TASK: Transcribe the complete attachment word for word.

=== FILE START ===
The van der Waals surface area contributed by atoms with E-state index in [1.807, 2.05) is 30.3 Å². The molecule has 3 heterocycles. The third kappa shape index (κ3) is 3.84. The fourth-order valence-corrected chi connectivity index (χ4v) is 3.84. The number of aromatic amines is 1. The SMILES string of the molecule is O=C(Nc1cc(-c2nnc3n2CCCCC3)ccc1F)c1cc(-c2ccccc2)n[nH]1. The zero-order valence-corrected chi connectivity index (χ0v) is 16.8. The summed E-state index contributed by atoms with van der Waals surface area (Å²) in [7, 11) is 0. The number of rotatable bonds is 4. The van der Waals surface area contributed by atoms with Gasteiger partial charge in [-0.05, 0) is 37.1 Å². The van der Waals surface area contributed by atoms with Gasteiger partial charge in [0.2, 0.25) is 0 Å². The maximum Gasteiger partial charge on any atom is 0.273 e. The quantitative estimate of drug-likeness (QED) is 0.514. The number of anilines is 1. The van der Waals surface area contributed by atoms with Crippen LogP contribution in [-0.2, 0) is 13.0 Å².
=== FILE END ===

The van der Waals surface area contributed by atoms with E-state index in [1.807, 2.05) is 30.3 Å². The molecule has 3 heterocycles. The third kappa shape index (κ3) is 3.84. The fourth-order valence-corrected chi connectivity index (χ4v) is 3.84. The number of aromatic amines is 1. The SMILES string of the molecule is O=C(Nc1cc(-c2nnc3n2CCCCC3)ccc1F)c1cc(-c2ccccc2)n[nH]1. The zero-order valence-corrected chi connectivity index (χ0v) is 16.8. The summed E-state index contributed by atoms with van der Waals surface area (Å²) in [7, 11) is 0. The number of rotatable bonds is 4. The van der Waals surface area contributed by atoms with Gasteiger partial charge in [-0.05, 0) is 37.1 Å². The van der Waals surface area contributed by atoms with Gasteiger partial charge in [0.2, 0.25) is 0 Å². The maximum Gasteiger partial charge on any atom is 0.273 e. The quantitative estimate of drug-likeness (QED) is 0.514. The number of anilines is 1. The van der Waals surface area contributed by atoms with Crippen LogP contribution in [-0.2, 0) is 13.0 Å².